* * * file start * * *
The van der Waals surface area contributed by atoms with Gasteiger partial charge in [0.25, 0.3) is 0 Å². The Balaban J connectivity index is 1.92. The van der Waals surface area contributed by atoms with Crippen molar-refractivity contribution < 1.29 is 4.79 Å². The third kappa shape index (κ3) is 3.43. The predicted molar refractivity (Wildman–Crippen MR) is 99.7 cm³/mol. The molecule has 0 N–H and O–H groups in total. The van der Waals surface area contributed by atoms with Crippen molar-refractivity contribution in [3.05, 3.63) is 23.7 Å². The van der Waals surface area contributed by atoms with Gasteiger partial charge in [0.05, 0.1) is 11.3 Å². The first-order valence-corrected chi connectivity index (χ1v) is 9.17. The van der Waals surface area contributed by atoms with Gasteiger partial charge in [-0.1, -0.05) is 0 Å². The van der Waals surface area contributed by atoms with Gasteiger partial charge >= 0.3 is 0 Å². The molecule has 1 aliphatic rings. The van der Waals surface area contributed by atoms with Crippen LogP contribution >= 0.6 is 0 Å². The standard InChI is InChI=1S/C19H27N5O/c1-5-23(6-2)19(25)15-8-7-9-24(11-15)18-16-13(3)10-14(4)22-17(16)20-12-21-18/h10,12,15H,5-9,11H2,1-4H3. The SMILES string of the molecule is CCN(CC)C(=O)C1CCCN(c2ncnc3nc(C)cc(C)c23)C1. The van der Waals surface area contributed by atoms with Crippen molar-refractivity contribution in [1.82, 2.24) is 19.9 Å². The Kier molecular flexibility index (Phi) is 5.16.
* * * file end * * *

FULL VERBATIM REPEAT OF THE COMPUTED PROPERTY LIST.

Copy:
The van der Waals surface area contributed by atoms with Gasteiger partial charge in [0.25, 0.3) is 0 Å². The Balaban J connectivity index is 1.92. The van der Waals surface area contributed by atoms with Crippen molar-refractivity contribution < 1.29 is 4.79 Å². The third kappa shape index (κ3) is 3.43. The predicted molar refractivity (Wildman–Crippen MR) is 99.7 cm³/mol. The molecule has 0 N–H and O–H groups in total. The van der Waals surface area contributed by atoms with Crippen molar-refractivity contribution in [3.05, 3.63) is 23.7 Å². The van der Waals surface area contributed by atoms with Gasteiger partial charge in [0.05, 0.1) is 11.3 Å². The first-order valence-corrected chi connectivity index (χ1v) is 9.17. The van der Waals surface area contributed by atoms with Gasteiger partial charge in [-0.1, -0.05) is 0 Å². The van der Waals surface area contributed by atoms with Gasteiger partial charge >= 0.3 is 0 Å². The molecule has 1 aliphatic rings. The van der Waals surface area contributed by atoms with Crippen LogP contribution >= 0.6 is 0 Å². The standard InChI is InChI=1S/C19H27N5O/c1-5-23(6-2)19(25)15-8-7-9-24(11-15)18-16-13(3)10-14(4)22-17(16)20-12-21-18/h10,12,15H,5-9,11H2,1-4H3. The SMILES string of the molecule is CCN(CC)C(=O)C1CCCN(c2ncnc3nc(C)cc(C)c23)C1. The van der Waals surface area contributed by atoms with Crippen molar-refractivity contribution in [1.82, 2.24) is 19.9 Å². The Kier molecular flexibility index (Phi) is 5.16.